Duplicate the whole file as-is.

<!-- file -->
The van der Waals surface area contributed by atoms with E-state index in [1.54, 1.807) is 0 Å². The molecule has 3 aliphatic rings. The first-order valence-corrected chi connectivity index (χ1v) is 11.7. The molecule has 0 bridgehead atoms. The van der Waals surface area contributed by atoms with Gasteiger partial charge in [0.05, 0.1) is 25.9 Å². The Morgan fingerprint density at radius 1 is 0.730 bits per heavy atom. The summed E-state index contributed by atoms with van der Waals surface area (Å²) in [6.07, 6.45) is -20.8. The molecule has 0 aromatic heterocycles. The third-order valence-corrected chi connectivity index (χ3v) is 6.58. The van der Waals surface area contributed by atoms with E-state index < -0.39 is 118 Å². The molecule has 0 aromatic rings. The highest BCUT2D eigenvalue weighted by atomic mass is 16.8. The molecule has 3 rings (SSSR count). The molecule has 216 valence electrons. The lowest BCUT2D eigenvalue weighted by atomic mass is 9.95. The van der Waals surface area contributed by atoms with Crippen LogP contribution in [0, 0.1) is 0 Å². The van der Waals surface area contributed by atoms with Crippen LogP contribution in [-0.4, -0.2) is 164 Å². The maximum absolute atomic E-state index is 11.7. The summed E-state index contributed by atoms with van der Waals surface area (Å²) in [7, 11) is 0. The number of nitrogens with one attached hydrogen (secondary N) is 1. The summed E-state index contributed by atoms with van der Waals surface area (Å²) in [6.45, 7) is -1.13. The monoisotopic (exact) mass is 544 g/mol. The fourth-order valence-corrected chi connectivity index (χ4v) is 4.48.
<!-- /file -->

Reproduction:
The van der Waals surface area contributed by atoms with E-state index in [1.54, 1.807) is 0 Å². The molecule has 3 aliphatic rings. The first-order valence-corrected chi connectivity index (χ1v) is 11.7. The molecule has 0 bridgehead atoms. The van der Waals surface area contributed by atoms with Gasteiger partial charge in [0.05, 0.1) is 25.9 Å². The Morgan fingerprint density at radius 1 is 0.730 bits per heavy atom. The summed E-state index contributed by atoms with van der Waals surface area (Å²) in [6.07, 6.45) is -20.8. The molecule has 0 aromatic heterocycles. The third-order valence-corrected chi connectivity index (χ3v) is 6.58. The van der Waals surface area contributed by atoms with E-state index < -0.39 is 118 Å². The molecule has 0 aromatic rings. The highest BCUT2D eigenvalue weighted by atomic mass is 16.8. The molecule has 3 rings (SSSR count). The molecule has 216 valence electrons. The lowest BCUT2D eigenvalue weighted by atomic mass is 9.95. The van der Waals surface area contributed by atoms with Crippen LogP contribution in [0, 0.1) is 0 Å². The van der Waals surface area contributed by atoms with Crippen LogP contribution in [-0.4, -0.2) is 164 Å². The maximum absolute atomic E-state index is 11.7. The summed E-state index contributed by atoms with van der Waals surface area (Å²) in [7, 11) is 0. The number of nitrogens with one attached hydrogen (secondary N) is 1. The summed E-state index contributed by atoms with van der Waals surface area (Å²) in [6.45, 7) is -1.13. The monoisotopic (exact) mass is 544 g/mol. The fourth-order valence-corrected chi connectivity index (χ4v) is 4.48.